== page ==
Assignment: Explored Provider Perspectives

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Assignment: Explored Provider Perspectives

Assignment: Explored Provider Perspectives

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Decision aids are evidence-based tools that

enable patients to make informed, value-con-

cordant choices, but the extent to which such

tools facilitate SDM from the perspective of the

provider is less well established. In an effort to

gain new insight into the issue, we conducted a

survey of primary care providers participating in

a clinical trial evaluating the impact of a novel,

DVD-formatted decision aid on SDM and

adherence to CRC screening. Our study finds

that a majority of providers perceived that the

tool was a useful, time-saving adjunct to their

usual approach to counselling about CRC

screening and increased the overall quality of

decision making. Moreover, providers also felt

that review of the tool just prior to a scheduled

office visit was an appropriate use of patient�s time as it enabled the patient to make an

informed choice among the different screening

options. Together, these findings suggest that

much of the tool�s perceived utility was related to its ability to better prepare patients for the

screening discussion outside of the clinical

encounter and, in so doing, increased both the

efficiency and quality of the interaction.

Few studies have explored provider perspec-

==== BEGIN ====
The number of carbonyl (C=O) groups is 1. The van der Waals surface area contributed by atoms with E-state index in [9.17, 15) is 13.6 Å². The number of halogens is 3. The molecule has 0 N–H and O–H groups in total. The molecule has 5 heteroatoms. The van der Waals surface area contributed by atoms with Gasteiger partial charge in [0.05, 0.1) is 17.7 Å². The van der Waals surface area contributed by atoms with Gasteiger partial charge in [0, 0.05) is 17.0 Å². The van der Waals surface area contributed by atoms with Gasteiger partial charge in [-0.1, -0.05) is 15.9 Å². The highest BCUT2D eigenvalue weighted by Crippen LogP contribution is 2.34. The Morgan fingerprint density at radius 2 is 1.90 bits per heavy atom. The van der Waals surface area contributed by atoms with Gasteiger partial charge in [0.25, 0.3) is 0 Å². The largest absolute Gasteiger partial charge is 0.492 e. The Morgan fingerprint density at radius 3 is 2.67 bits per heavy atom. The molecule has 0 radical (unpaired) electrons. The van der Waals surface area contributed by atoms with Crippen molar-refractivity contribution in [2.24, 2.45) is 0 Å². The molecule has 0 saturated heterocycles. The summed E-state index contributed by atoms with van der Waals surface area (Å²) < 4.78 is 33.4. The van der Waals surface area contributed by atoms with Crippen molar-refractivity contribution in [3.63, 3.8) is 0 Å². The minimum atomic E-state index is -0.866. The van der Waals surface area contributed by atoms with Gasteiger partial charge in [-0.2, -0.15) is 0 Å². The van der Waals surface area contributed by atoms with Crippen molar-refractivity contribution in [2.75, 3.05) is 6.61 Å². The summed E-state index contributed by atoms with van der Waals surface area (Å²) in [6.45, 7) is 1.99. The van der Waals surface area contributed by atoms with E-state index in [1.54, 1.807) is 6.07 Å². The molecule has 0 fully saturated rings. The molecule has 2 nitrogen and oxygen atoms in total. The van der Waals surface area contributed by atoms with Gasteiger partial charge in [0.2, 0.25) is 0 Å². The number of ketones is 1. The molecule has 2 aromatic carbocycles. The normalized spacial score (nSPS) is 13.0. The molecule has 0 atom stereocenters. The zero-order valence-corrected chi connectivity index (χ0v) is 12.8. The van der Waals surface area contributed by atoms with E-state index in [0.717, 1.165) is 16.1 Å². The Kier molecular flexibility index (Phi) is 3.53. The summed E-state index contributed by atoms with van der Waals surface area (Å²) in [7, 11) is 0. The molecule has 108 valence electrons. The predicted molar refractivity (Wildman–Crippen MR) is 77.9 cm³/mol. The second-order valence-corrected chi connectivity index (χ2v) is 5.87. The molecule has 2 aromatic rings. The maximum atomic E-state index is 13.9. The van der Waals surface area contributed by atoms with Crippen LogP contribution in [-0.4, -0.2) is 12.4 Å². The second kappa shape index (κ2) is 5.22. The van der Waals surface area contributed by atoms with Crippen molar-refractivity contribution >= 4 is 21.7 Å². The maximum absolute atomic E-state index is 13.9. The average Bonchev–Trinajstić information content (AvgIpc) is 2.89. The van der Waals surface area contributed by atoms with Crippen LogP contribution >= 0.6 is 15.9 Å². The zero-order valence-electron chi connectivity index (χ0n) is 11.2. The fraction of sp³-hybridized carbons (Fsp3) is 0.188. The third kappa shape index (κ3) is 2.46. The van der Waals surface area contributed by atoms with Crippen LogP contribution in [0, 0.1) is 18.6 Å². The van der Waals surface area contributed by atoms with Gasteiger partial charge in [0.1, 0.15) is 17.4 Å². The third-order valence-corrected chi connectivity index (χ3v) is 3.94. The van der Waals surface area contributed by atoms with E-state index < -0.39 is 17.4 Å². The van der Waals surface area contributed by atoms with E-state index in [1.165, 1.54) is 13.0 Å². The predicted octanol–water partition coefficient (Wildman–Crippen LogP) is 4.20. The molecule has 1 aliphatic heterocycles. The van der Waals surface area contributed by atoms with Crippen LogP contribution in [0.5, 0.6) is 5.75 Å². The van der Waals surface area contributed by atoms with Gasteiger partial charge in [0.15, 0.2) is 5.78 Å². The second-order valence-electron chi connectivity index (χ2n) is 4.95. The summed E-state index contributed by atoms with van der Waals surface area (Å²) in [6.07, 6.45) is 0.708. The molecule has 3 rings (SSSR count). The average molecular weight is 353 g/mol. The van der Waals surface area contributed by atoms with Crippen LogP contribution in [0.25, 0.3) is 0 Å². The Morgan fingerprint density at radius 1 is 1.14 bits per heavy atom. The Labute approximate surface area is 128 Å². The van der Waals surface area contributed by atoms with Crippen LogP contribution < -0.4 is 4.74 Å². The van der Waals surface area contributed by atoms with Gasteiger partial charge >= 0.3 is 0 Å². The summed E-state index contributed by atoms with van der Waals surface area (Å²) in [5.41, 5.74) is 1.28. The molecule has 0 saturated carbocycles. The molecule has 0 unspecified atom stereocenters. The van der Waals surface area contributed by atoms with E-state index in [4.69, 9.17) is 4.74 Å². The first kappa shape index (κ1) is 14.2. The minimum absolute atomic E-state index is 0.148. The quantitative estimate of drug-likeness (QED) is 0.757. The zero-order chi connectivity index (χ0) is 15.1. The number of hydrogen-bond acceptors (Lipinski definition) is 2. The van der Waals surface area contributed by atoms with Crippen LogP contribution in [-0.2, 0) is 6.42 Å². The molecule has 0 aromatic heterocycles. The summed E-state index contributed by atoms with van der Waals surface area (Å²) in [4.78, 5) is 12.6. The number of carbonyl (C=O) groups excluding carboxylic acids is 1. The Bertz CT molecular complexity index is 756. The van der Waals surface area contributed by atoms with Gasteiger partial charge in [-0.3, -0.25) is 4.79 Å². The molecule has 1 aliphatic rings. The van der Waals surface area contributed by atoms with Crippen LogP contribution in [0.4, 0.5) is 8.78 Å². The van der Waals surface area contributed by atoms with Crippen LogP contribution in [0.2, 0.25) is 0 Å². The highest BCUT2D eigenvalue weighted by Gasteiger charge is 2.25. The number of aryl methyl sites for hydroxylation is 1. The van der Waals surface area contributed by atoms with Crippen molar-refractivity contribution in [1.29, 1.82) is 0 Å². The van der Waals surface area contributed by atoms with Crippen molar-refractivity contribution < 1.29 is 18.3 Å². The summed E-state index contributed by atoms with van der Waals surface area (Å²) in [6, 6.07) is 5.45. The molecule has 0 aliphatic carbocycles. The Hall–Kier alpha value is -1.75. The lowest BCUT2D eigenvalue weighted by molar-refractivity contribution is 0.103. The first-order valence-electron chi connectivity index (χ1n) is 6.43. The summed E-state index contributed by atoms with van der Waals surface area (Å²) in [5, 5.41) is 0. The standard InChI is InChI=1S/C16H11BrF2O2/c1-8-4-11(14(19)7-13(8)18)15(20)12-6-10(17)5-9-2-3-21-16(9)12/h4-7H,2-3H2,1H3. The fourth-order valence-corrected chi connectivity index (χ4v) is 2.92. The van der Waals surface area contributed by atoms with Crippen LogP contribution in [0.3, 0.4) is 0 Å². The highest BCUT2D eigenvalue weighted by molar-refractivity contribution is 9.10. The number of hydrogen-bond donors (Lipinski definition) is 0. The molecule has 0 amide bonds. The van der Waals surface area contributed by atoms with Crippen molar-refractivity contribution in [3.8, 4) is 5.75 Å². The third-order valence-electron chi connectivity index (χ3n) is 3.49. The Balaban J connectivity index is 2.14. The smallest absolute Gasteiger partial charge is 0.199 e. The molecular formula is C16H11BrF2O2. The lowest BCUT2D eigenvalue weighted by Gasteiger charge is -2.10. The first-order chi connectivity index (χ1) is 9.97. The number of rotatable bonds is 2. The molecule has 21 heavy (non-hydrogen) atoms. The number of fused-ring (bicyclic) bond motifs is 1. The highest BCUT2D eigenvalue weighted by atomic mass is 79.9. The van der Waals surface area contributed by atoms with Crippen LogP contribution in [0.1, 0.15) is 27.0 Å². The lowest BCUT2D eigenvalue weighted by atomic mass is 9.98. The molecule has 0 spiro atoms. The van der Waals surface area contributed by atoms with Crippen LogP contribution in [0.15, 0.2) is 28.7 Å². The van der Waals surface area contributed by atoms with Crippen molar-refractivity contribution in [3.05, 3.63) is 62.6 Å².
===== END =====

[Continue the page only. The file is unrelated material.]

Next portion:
tives on the utility of decision aids for improving

SDM. A trial by Green et al. evaluating the

effectiveness of genetic counselling vs. counsel-

ling preceded by use of a computer-based deci-

sion aid for breast cancer susceptibility found

that although there were no significant differ-

ences in perceived effectiveness, use of the tool

saved time and shifted the focus away from basic

education towards a discussion of personal risk

and decision making.17 A second study by Sim-

inoff et al. found that a decision aid for breast

cancer adjuvant therapy facilitated a more

interactive, informed discussion and helped

physicians understand patient preferences.13

Similarly, Brackett et al. also found that pre-

visit use of decision aids for prostate and CRC

screening was associated with greater physician

satisfaction, as it saved time during the visit and

changed the conversation from one of the

informational exchanges to one of the values

and preferences.18 A fourth study by Graham

et al. explored provider perceptions of three

decision aids prior to their actual use.15


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